The origin of certification programs can be traced back to 20 years ago when researchers revealed the severe lack of corporate and government agencies contracting with women-owned businesses. Since then, the U.S. government has made it a goal to level out the playing field for often overlooked female-founded businesses.
When certified, businesses are able to bid on open market solicitations for which only a certified business and/or owner are able to submit proposals. As a result, certification allows your company entry into an exclusive ring where you can access bigger and better business opportunities.
Is Certification Right For You?
While it has many benefits, certification is not right for every business. It is typically useful for companies whose products/services are targeted at corporations, retail, and/or government agencies, as well as companies that have the capacity to provide quality service and products on large contracts.
Additionally, your company must meet specific criteria to qualify. If you’re unsure what type of certification would suit your company, contact the organization.
How Do You Qualify?
As mentioned above, the USWCC offers a handful of different certifications and the requirements vary for each. Before you even consider applying for any, read up on the specific qualifications your business must meet. Generally, your business must meet the following criteria:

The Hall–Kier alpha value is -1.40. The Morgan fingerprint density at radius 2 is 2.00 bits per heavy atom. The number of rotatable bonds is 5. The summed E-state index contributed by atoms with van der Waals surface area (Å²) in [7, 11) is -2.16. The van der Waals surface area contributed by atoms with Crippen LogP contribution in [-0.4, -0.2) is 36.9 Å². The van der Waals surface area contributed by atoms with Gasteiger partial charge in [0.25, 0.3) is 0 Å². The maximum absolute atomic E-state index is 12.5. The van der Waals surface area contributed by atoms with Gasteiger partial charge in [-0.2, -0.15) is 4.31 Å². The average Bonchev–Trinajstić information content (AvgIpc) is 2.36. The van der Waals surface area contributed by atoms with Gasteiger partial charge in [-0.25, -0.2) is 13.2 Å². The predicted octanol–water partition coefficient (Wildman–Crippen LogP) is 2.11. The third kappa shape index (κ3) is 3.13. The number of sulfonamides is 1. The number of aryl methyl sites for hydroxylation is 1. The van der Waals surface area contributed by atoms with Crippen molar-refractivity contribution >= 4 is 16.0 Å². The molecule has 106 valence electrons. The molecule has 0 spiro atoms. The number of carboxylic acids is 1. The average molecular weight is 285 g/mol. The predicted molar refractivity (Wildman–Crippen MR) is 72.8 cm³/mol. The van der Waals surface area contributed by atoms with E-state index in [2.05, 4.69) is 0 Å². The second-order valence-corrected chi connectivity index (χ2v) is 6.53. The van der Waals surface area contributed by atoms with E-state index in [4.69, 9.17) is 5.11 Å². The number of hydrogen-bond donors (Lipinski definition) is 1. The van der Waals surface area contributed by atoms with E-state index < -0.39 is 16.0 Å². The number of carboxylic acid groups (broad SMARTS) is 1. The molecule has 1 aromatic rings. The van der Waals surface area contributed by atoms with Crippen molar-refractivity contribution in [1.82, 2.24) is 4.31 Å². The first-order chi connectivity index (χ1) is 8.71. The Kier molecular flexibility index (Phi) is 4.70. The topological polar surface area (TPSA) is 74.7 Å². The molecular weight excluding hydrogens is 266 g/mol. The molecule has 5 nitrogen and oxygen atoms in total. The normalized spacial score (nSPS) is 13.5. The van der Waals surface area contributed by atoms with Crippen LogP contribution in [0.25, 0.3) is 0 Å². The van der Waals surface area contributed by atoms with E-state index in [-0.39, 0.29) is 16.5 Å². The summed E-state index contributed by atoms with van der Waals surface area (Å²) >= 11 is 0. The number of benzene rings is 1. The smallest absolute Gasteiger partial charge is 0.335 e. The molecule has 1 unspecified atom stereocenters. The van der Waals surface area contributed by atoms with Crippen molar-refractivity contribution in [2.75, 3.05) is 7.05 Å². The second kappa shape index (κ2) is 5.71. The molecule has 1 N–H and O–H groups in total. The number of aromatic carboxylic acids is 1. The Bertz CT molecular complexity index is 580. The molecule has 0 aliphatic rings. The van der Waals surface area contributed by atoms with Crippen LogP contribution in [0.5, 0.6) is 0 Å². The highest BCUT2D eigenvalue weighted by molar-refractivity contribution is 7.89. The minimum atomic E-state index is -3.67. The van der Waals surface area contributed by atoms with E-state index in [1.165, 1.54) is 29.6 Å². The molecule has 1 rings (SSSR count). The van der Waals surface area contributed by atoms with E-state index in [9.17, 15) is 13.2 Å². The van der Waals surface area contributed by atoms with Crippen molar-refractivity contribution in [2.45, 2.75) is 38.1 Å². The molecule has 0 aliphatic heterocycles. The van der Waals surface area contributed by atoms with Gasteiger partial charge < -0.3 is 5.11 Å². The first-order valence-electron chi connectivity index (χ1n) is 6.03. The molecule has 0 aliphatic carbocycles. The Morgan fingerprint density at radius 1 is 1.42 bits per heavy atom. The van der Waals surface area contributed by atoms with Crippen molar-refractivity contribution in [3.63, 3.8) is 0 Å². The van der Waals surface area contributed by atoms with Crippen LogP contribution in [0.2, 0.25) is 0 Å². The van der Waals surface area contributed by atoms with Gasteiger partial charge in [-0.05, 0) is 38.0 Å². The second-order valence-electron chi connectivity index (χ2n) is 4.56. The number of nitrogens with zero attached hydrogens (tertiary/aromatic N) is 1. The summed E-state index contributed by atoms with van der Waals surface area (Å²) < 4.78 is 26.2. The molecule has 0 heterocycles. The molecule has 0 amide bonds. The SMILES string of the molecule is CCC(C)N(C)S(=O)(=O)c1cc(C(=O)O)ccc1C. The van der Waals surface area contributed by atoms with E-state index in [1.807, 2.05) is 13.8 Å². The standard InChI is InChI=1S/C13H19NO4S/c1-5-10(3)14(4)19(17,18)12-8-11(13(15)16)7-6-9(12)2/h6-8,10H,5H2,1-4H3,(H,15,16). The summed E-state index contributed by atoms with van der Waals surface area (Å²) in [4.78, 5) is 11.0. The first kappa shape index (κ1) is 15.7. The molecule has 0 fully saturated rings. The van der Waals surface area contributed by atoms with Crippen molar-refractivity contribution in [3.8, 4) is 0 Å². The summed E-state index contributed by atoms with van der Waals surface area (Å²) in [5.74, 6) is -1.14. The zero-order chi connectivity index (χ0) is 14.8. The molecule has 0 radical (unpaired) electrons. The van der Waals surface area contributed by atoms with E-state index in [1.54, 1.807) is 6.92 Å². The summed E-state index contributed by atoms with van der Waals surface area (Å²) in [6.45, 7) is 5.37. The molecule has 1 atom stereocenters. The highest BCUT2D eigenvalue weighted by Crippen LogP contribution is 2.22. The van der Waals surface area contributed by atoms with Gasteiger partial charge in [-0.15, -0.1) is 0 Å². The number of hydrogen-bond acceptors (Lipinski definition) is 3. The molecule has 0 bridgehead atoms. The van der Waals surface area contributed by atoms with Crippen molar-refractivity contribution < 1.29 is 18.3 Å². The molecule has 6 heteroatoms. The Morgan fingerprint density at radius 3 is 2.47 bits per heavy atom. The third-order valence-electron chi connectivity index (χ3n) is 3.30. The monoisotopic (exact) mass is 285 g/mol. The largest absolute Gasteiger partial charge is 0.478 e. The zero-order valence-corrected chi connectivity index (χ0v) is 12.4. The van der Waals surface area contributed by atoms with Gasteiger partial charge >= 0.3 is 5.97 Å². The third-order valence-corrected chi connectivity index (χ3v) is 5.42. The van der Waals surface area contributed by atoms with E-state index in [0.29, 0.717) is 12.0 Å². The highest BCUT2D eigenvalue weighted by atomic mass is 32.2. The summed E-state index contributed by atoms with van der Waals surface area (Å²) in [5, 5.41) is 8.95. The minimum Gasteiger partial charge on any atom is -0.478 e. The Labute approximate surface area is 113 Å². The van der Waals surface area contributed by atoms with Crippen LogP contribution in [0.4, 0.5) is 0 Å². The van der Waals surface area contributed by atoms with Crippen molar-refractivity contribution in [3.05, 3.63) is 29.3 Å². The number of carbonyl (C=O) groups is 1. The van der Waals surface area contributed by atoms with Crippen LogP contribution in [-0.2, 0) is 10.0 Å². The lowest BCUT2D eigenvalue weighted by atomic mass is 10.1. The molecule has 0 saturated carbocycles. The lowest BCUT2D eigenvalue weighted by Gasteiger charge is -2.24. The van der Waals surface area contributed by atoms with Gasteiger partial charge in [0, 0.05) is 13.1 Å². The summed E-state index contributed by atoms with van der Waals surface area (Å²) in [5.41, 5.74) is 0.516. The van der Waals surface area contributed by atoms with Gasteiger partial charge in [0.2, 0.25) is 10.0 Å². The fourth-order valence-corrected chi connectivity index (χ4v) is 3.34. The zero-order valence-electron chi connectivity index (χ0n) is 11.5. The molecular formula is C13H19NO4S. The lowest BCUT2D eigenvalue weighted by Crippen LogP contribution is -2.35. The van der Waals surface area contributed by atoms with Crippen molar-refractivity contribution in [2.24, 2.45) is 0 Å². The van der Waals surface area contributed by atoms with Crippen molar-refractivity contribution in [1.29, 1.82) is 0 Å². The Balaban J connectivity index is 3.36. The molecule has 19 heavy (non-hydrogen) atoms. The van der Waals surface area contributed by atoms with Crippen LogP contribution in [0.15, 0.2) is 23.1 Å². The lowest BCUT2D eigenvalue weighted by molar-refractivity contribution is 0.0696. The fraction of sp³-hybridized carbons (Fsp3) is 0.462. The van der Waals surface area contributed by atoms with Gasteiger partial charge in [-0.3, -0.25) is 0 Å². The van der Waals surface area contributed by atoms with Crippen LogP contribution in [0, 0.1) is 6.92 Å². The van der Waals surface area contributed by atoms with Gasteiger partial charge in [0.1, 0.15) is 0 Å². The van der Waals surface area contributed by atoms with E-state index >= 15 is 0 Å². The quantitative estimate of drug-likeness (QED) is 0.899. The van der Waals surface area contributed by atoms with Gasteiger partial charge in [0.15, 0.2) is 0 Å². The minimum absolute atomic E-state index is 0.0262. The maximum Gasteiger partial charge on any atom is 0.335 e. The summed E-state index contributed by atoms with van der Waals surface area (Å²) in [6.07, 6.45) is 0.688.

- Your company must be at least 51% owned and controlled by one or more women
- Owners must be U.S. citizens or permanent legal residents, or in the case of any publicly-owned business, at least 51% of the equity must be owned and controlled by one or more women who are U.S. citizens or permanent legal residents
- Management and daily operations of the company must be controlled by one or more of the women
How to Apply
The USWCC has a checklist on its website that you should print and consult as you go along. This document details all of the paperwork you’ll need to fill out for each type of certification. The application process requires the following steps:
- Complete the Preliminary Acknowledgements for the certification (setting up an account, providing your signature)